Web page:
Risk, innovation, tenure… and secret science

With SOPA protests gumming up the internet yesterday (and leaving me prone to distraction by websites like this one), my evening was free to try something new, so I headed to the Bell House to learn a little bit about the universe. Happily, my first trip to the Secret Science Club was a delight, even though I couldn’t get in the door. By the time I arrived, NYU cosmology professor David Hogg had already gathered an overcapacity crowd in the event space, so I figured I’d warm up a bit and have a drink before heading back home.

The premise of the event is simply great, and I love how much of a crowd it gathered.  People kept pouring in, packing the front lounge, all of them disappointed to have missed their chance to hear a free talk about astronomy. (The recent coverage in the Times couldn’t have hurt.) Actually, I love that it was so full that I couldn’t get in. When 8 p.m. hit and the talk began, I was even happier to find that the lounge had decided to broadcast the session into the bar area–so I could stay cozy on a sofa with my drink and still get my fix of black holes and red shift.

Despite all the mysterious talk of dark matter and neutrinos, the thing that stuck with me most (undoubtedly because I had already been thinking about it) is that our current academic system doesn’t really know how to reward good work on theories that don’t end up holding water. Hogg emphasized the importance of taking risks in order to do truly innovative work, and noted that many times such risk is at odds with the academic credentialing system. Incorrect theories don’t result in published papers, lines on CVs, or items for a tenure dossier. But without risks and innovative thinking, research will only progress by small increments, because incremental advancement is the safe way to garner professional rewards of publishing, tenure, and promotion.

I like to think that at their best, funders can help encourage innovation by cushioning the financial risk that accompanies professional risk, and also by providing a certain validation of the work being done. Still, what matters most in the academic system are academic credentials. As means of scholarly communication are changing and tenure dossiers are beginning to look different (for instance, the recent MLA convention featured a workshop on evaluating digital materials for tenure), I hope that we might be in a moment when the credentialing system is undergoing some changes and is therefore a bit more pliable than usual.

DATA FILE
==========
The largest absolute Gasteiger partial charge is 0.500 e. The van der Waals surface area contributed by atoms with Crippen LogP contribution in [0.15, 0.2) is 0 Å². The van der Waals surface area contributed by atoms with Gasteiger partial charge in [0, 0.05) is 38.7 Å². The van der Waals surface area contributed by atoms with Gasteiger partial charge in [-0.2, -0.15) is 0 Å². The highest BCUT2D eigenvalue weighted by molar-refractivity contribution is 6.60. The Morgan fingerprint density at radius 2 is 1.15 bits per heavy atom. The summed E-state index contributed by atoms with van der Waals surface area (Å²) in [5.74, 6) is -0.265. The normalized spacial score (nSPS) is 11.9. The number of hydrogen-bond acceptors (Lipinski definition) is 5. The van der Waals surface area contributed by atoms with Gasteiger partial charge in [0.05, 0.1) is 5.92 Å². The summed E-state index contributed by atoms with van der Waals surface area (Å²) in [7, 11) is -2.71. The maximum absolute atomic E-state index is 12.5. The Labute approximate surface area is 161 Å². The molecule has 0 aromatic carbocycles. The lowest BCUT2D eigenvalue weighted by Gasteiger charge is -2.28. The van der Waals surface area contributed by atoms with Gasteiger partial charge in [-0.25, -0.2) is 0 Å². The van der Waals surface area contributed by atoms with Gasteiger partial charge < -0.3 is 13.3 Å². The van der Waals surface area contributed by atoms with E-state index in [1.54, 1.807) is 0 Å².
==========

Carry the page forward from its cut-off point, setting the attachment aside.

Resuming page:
But it’s hard to know how exactly to fix the problem. What would a tenure and promotion system that fostered risk and innovation look like? How can universities incentivize inquiry and exploration that may not result in a provable theory? These are major questions relating to systems deeply embedded in university structure, so I don’t expect simple answers. Still, I find some hope in the fact that the question is being raised not only in academic circles by incredibly smart and thoughtful people, but also at a free science talk at an out-of-the-way Gowanus bar in a room filled with non-specialists who are thirsty to learn something new.


3 thoughts on “Risk, innovation, tenure… and secret science

  1. Very good points. A system that would reward volume of work with no consideration of successful outcome would not be an improvement. Still, wouldn’t it be interesting to have something like a Journal of Failed Theories that publishes work that had a good idea at its root, sound methodology in its process, but simply didn’t lead to significant results? That kind of work is important. Plus, publishing it in some form would show what has already been tried so that future inquiry can build off of past failures, rather than starting again from scratch, saving researchers from recreating the entire failed experiment independently.

  2. How to incentivize innovation and risk-taking… Excellent question. Just spending a few minutes thinking about this, I come up with multiple angles:
    1. Sure, we want to encourage risk-taking.
    2. But does that mean we let someone work on a single idea for 6-8 years and it turns out…unworkable? Isn’t that an indication of future potential? (Not everybody is an Einstein!)
    3. On the other hand, the current university tenure-track system allows 6-8 years – wherein, one can, and should, try multiple ideas. So long as there isn’t a 0% (or very low) success rate, chances of getting tenure – and thus, more freedom – increase. So one might be tempted to try “safer” ideas during those initial years.
    Human nature being what it is, maybe post-tenure-track, one gets stuck in that “safer ideas” mode. Or maybe not. I don’t know – I haven’t gotten a shot at a tenure-track position, and my time-window is just a couple years at this new gig. Still, have got to keep trying, and if I succeed, that’s great. If not…I am the cushion for my risk-taking, I suppose – not distributed over an institution.

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